For everything real, there is an imitation. Painful physical conditions are no exception. There is ‘real’ gout, caused when uric acid crystals infiltrate joints, then there’s pseudogout (aka false gout) that imitates real gout with joint infiltrating crystals of a different nature.
Pseudogout occurs when calcium pyrophosphate crystals infiltrate the joints and the soft tissue surrounding the joints, causing inflammation, pain and swelling. Very much like ‘real’ gout, these calcium pyrophosphate crystals produce intense attacks of pain to the afflicted joint. The joint afflicted with pseudogout will become red, stiff and swollen, the calcium pyrophosphate crystals will damage the joint cartilage. Ironically, some people who have pseudogout do not experience any pain or joint inflammation, yet the calcium pyrophosphate crystals are still damaging the joint cartilage just the same. Also, false gout and real gout can co-exist in the same joint.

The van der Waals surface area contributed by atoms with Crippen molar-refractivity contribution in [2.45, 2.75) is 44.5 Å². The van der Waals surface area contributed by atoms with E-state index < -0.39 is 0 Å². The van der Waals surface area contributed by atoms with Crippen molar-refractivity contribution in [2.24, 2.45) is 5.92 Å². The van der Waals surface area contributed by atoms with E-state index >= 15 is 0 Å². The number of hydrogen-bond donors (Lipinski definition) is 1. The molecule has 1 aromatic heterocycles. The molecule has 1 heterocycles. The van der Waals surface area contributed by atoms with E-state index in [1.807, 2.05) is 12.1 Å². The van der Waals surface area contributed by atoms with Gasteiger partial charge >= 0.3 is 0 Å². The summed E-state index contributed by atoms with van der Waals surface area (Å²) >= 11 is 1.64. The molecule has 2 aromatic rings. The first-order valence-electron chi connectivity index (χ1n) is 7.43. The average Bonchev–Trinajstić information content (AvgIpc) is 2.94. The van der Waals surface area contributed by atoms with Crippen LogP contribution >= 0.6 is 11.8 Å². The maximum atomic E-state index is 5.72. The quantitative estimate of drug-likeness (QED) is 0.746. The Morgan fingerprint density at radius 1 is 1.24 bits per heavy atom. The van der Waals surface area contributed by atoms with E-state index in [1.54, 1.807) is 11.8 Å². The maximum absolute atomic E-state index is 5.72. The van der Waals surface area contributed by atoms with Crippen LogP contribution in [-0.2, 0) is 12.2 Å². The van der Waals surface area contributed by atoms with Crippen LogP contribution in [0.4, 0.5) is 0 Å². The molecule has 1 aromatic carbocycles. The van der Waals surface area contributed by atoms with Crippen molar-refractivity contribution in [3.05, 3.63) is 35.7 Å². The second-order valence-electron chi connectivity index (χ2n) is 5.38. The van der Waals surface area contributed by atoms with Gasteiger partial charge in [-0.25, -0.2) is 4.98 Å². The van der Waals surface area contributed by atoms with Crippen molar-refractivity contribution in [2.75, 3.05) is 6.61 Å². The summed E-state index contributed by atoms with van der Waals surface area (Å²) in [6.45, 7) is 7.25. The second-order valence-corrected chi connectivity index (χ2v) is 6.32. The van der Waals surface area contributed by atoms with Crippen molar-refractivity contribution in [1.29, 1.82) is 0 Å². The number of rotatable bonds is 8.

Pseudogout usually waits until we get a little age on our joints to present it’s painful self, it’s a form of arthritis. The first afflicted joint is usually the knee. False gout will also attack the ankle, wrist, hand, elbow and shoulder joints. Real gout most often presents at the base of the big toe.
Attacks of false gout have the pain intensity and duration similar to real gout, with an attack lasting anywhere from a few hours to a few weeks. In between the pseudogout attacks, the afflicted joints will be pain free, unless osteoarthritis is present in the joint as well.
Dehydration in older adults is often the cause of pseudogout. The onset of the false gout symptoms often present when an older adult is ill or just had a surgical procedure done and is not drinking adequate amounts of fluid.
An x-ray of the afflicted joint or fluid removed from the joint and examined under a microscope will reveal the presence of calcium pyrophosphate crystals and enable a doctor to make the diagnosis of pseudogout.
Treatment for false gout is similar to treatments for real gout: Non-prescription, non-steroidal anti-inflammatory medications, like Aleve, Advil and Motrin, along with the application of ice packs and resting the joint may ease the pain and stop the pseudogout attack. Cortisone injected into the afflicted joint, or having the joint fluid containing the calcium pyrophosphate crystals removed will bring fast relief from the pain. For patients suffering from frequent attacks of pseudogout, oral gout medications may be prescribed for daily use to help prevent pseudogout attacks.